Actavis had also sought a declaration of non-infringement in respect of France, Italy and Spain. After reviewing the domestic law of these countries, Lord Neuberger held that there would also be direct infringement in these countries. 

 

Prosecution history

The claims at issue were limited during prosecution of the patent application from an ‘anti-folate’ (a class of compounds) to the specific compound ‘pemetrexed disodium’.  This raised the question whether the prosecution history may be used when assessing infringement and, if so, whether this would have an effect on the outcome of this case.

A new test was formulated setting out the following conditions under which the prosecution history may be considered:

  1. the point at issue is truly unclear if one confines oneself to the specification and claims of the patent, and the contents of the file unambiguously resolve the point, or
  2. it would be contrary to the public interest for the contents of the file to be ignored.

Point (ii) would be exemplified by a case where the patentee had made it clear to the patent office that he was not seeking to contend that his patent, if granted, would extend its scope to the sort of variant which he now claims infringes.

Lord Neuberger concluded that the contents of the prosecution file in this case would not justify departing from the provisional conclusion of direct infringement mentioned above.

 

Opinion

Previously, the UK’s approach to assessing infringement seemed to be well-established, as indeed acknowledged at [40] of the judgement. The development of a new infringement test by the UK Supreme Court is therefore not only surprising, but also unsettling for any parties that have until now operated on the understanding that their actions in the UK would be assessed under the ‘Improver’ infringement test.

This new test would seem to bring UK practice more in line with the approach of key continental European courts, such as German and Dutch courts.  This judgement may therefore represent an attempt at harmonisation, perhaps in preparation for the Unitary Patent Court (UPC).  

Whilst the new test has been presented at [66] as a “reformulated” version of the ‘Improver’ questions, it does in fact represent a radical departure from previous UK practice.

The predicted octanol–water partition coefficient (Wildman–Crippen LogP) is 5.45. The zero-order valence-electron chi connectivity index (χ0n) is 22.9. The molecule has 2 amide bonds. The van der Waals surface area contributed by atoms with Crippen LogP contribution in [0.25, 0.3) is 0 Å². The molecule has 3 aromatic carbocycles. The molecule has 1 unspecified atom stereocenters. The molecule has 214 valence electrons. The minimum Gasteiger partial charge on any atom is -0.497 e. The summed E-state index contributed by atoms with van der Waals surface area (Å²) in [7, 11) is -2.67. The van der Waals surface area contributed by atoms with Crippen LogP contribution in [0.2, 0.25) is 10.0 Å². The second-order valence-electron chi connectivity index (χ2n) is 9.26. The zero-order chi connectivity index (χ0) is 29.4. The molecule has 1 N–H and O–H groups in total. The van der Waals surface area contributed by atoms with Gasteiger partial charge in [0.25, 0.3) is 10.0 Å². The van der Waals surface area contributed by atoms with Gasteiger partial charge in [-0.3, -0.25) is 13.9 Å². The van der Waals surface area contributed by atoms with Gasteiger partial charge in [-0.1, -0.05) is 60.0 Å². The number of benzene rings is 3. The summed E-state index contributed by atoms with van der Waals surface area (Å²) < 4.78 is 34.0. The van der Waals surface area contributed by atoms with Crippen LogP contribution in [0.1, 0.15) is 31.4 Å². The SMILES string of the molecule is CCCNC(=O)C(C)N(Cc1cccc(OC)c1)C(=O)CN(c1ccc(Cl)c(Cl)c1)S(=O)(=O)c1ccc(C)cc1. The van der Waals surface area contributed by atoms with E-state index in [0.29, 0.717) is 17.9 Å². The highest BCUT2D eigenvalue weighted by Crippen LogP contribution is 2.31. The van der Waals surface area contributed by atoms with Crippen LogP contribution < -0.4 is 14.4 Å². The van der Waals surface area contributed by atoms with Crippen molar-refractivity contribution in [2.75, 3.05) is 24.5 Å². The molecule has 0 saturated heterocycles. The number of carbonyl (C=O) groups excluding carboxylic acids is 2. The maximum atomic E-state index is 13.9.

It is acknowledged under [58] that “there is no doubt that, according to normal principles of interpreting documents, the Actavis products do not infringe the Patent, as in no sensible way can pemetrexed free acid, pemetrexed ditromethamine, or pemetrexed dipotassium mean, i.e. be said to fall within the expression, “pemetrexed disodium” in claim 1 of the Patent”. To those familiar with UK practice it will therefore come as a surprise that the UK Supreme court has formulated a new test under which such products are nevertheless held to infringe.

The new test introduces a doctrine of equivalents in to UK law, with an ex post facto twist.  Part (ii) of the test imparts upon the skilled reader knowledge as to whether a variant would work substantially in the same way as the claimed feature. Given that the testing required to establish whether any particular variant does indeed work in substantially the same way as the claimed feature can be burdensome (particularly in the pharmaceutical field), this kind of hindsight analysis would seem to be overly generous towards patentees.  Indeed, it is acknowledged at [64] that even an inventive variation that is outside of the literal claim scope may be found to infringe under this test.  

Perhaps the biggest concern presented by this new test is that it introduces a doctrine of equivalents with regard to the assessment of the scope of protection, whilst seemingly leaving claim construction essentially unchanged.  This could have serious consequences. Under the old test, something falling outside the literal scope of a claim only infringed if the claim, on a proper purposive construction, should be understood as covering it. It followed from this that what infringed a patent would have anticipated the patent if it were prior art. Under the new test, perhaps paradoxically, it would seem that something can be held to infringe a patent even if it was in the prior art. 

Another important issue concerns the use of the prosecution history.  Whilst suggesting that recourse to the prosecution history should only be permitted in limited circumstances, the test established by Lord Neuberger will, no doubt, be invoked frequently.  Curiously, part (ii) of the test is rather circular, as it is only by consulting the prosecution history that one can determine whether it would be contrary to the public interest to ignore it!

 

Conclusions and recommendations

The scope of protection afforded by a claim will now be much more challenging to assess, creating greater uncertainty.  Business practices need to be evaluated carefully in view of this seminal judgement.  Any freedom to operate advice that was provided on the basis of the former practice should be revisited to determine whether it needs to be updated to conform with the new practice.  

In dealings before the EPO or UK IPO practitioners should bear in mind that the prosecution history may now potentially be used in UK court proceedings.   

For further information, or to discuss the potential impact of this judgement on your business, please contact us at mail@dehns.com or get in touch with your usual attorney.

 

References

  1. Actavis v Eli Lilly [2017] UKSC 48
  2. EP1310508
  3. [2015] EWHC 72 (Pat)
  4. [2015] EWHC 249 (Pat)
  5. [2015] EWCA Civ 555
  6. [2015] EWCA Civ 556
  7. Catnic Components Ltd v Hill & Smith Ltd [1982] RPC 183
  8. Improver Corpn v Remington Consumer Products Ltd [1990] FSR 181
  9. Kirin-Amgen Inc v Hoechst Marion Roussel Ltd [2005] RPC 9
  10. Article 69 EPC
  11. Protocol on the Interpretation of Article 69 EPC